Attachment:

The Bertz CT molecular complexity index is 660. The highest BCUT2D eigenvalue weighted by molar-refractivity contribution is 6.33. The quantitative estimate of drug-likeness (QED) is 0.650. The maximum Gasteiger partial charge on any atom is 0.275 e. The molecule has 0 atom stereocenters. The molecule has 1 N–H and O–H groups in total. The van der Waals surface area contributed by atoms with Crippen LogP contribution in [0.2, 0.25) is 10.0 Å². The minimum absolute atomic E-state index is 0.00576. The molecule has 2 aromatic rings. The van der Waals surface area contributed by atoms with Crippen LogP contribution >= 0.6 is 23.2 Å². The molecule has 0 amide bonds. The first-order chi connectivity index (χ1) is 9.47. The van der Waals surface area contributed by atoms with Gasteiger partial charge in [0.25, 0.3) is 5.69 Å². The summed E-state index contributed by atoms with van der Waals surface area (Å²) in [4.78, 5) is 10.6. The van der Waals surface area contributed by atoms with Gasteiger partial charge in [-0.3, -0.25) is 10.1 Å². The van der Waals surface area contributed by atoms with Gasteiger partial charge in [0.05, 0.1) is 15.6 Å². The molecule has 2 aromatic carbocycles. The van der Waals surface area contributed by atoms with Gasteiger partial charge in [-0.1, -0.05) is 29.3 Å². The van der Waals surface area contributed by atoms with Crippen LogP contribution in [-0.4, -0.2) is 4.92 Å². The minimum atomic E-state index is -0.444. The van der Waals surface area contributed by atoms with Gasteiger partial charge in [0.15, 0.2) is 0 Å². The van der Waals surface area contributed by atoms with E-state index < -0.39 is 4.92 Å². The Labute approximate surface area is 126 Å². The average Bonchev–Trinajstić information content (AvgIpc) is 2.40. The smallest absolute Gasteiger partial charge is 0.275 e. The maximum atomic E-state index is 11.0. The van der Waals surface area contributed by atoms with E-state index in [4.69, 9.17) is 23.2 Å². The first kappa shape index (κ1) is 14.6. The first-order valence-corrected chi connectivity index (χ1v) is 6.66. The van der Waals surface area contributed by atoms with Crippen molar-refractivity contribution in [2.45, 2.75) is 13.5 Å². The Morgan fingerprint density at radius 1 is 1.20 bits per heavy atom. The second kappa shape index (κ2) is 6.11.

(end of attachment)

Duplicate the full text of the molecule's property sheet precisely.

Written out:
The Bertz CT molecular complexity index is 660. The highest BCUT2D eigenvalue weighted by molar-refractivity contribution is 6.33. The quantitative estimate of drug-likeness (QED) is 0.650. The maximum Gasteiger partial charge on any atom is 0.275 e. The molecule has 0 atom stereocenters. The molecule has 1 N–H and O–H groups in total. The van der Waals surface area contributed by atoms with Crippen LogP contribution in [0.2, 0.25) is 10.0 Å². The minimum absolute atomic E-state index is 0.00576. The molecule has 2 aromatic rings. The van der Waals surface area contributed by atoms with Crippen LogP contribution >= 0.6 is 23.2 Å². The molecule has 0 amide bonds. The first-order chi connectivity index (χ1) is 9.47. The van der Waals surface area contributed by atoms with Gasteiger partial charge in [0.25, 0.3) is 5.69 Å². The summed E-state index contributed by atoms with van der Waals surface area (Å²) in [4.78, 5) is 10.6. The van der Waals surface area contributed by atoms with Gasteiger partial charge in [-0.3, -0.25) is 10.1 Å². The van der Waals surface area contributed by atoms with Gasteiger partial charge in [0.05, 0.1) is 15.6 Å². The molecule has 2 aromatic carbocycles. The van der Waals surface area contributed by atoms with Gasteiger partial charge in [-0.1, -0.05) is 29.3 Å². The van der Waals surface area contributed by atoms with Crippen LogP contribution in [-0.4, -0.2) is 4.92 Å². The minimum atomic E-state index is -0.444. The van der Waals surface area contributed by atoms with Gasteiger partial charge in [0.15, 0.2) is 0 Å². The van der Waals surface area contributed by atoms with E-state index < -0.39 is 4.92 Å². The Labute approximate surface area is 126 Å². The average Bonchev–Trinajstić information content (AvgIpc) is 2.40. The smallest absolute Gasteiger partial charge is 0.275 e. The maximum atomic E-state index is 11.0. The van der Waals surface area contributed by atoms with E-state index in [4.69, 9.17) is 23.2 Å². The first kappa shape index (κ1) is 14.6. The first-order valence-corrected chi connectivity index (χ1v) is 6.66. The van der Waals surface area contributed by atoms with Crippen molar-refractivity contribution in [2.45, 2.75) is 13.5 Å². The Morgan fingerprint density at radius 1 is 1.20 bits per heavy atom. The second kappa shape index (κ2) is 6.11.